On 8th July 2017, a tournament which sought to bring children from different communities together took place in North-West London. Organised by Stanmore Jafferys Football Academy (SJFA), the tournament attracted 11 clubs, 58 teams and over 500 players.
“O mankind, indeed We have created you from male and female and made you peoples and tribes that you may know one another.” (Quran – 49:13)
As this Quranic verse was read out to all present during the opening ceremony, it was telling that despite all recent events that may have sparked tensions between communities, this was having quite the opposite effect.
Teams from Belmont United, Indian Gymkhana, and the Chalfont FC Academy all sat alongside a Khoja-Muslim community, who themselves came from around the country.
As the tournament got under way, I was fortunate enough to interview many people involved with the event, and gather testimonials from the recipients. The FA’s Equality and Diversity Manager and the Chalfont Director of Football were complimentary about the motive behind the tournament, and execution of the day itself. The former, Kevin Coleman, commented that the FA “can’t be guardians of the game unless we make sure everyone’s involved in the game” before adding “football is the most powerful tool” in “naturally” bringing communities together.
The FA’s Equality and Diversity Manager and the Chalfont Director of Football were complimentary about the motive behind the tournament, and execution of the day itself. The former, Kevin Coleman, commented that the FA “can’t be guardians of the game unless we make sure everyone’s involved in the game”, before adding “football is the most powerful tool” in “naturally” bringing communities together.
With Academy teams like Chalfont being represented, the football was of a high standard across all ages. Shabbar Dhalla of the World Federation (a governing body for Khoja communities worldwide) said:
“As a parent, it was humbling and a proud moment to see the kids having made huge progress in they way they play as individuals and also as a team! I was there last year and this year as well, the improvement has been tremendous and the trajectory has been amazing for the kids!”
For many Muslim parents and children, there has been a reluctance to participate in ‘normal’ Sunday League football. Certainly, when I played at youth level, it was not uncommon to be the only Muslim on the pitch – perhaps to do with the ‘laddish’ culture that often surrounds such teams. This has led to a number of issues, the most important one being community segregation, where there doesn’t need to be.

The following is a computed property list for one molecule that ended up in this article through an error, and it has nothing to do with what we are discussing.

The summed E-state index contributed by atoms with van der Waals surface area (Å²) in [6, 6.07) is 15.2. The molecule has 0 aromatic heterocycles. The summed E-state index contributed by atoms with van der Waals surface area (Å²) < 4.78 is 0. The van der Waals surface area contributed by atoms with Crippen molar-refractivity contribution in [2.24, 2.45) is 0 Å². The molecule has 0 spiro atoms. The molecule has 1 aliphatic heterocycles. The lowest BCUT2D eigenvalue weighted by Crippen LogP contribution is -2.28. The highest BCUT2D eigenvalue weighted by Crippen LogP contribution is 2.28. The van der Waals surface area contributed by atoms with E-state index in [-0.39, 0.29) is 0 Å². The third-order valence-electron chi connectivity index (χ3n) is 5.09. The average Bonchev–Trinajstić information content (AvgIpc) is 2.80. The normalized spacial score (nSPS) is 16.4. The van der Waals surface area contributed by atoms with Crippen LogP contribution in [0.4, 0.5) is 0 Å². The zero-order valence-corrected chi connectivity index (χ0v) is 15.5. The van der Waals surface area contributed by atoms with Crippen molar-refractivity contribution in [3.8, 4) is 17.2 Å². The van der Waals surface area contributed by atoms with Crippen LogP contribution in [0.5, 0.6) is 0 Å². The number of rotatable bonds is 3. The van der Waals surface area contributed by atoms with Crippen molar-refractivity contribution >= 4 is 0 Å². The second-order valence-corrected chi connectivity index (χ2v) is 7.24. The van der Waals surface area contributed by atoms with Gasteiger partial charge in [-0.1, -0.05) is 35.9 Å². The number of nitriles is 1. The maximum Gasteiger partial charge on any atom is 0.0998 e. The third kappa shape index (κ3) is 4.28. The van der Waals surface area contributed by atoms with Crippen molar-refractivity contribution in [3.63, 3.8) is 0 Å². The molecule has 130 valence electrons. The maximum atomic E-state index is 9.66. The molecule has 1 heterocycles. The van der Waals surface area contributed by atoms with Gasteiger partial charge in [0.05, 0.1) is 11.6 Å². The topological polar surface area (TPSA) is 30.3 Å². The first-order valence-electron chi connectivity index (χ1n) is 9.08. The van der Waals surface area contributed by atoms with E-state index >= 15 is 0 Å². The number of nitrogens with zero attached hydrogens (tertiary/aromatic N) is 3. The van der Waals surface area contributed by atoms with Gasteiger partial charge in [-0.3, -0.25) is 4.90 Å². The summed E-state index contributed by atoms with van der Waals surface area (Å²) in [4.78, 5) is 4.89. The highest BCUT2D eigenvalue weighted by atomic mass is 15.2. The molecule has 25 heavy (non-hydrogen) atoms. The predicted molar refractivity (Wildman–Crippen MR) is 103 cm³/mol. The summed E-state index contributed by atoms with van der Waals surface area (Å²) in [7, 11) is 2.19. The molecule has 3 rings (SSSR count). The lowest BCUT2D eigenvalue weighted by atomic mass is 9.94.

However, what was perhaps the most important notion here, was that of interfaith comradery.
Ever since the Khoja community arrived from East Africa back a few decades ago, there hasn’t always been the greatest efforts to associate with other communities and faiths. When asked President of the Stanmore Mosque, Mustafa Jaffer, about future plans to do so, he said that Stanmore were taking concrete steps towards future integration and assimilation.
For some, this may not be enough. Though a lot of Muslims and mosques are taking steps towards just this, there’s plenty more to do. It comes as fantastic news that over 150 mosques opened their doors for ‘Visit My Mosque’ – but until the rest of the 1,700 do, the work will not be complete.
As has been said, football, and indeed sport in general, is such a historically unifying factor across communities.
It’s time for mosques around the UK to invest in it.
In saying that, this was not only a momentous day for Stanmore Jafferys Football Academy (SJFA), it was a step forward, and an example of what communities of all faiths need to do going forward. It is only through collaboration that we can end prejudice.
By Kumail Jaffer
For more info on Stanmore Jafferys Football Academy, head here.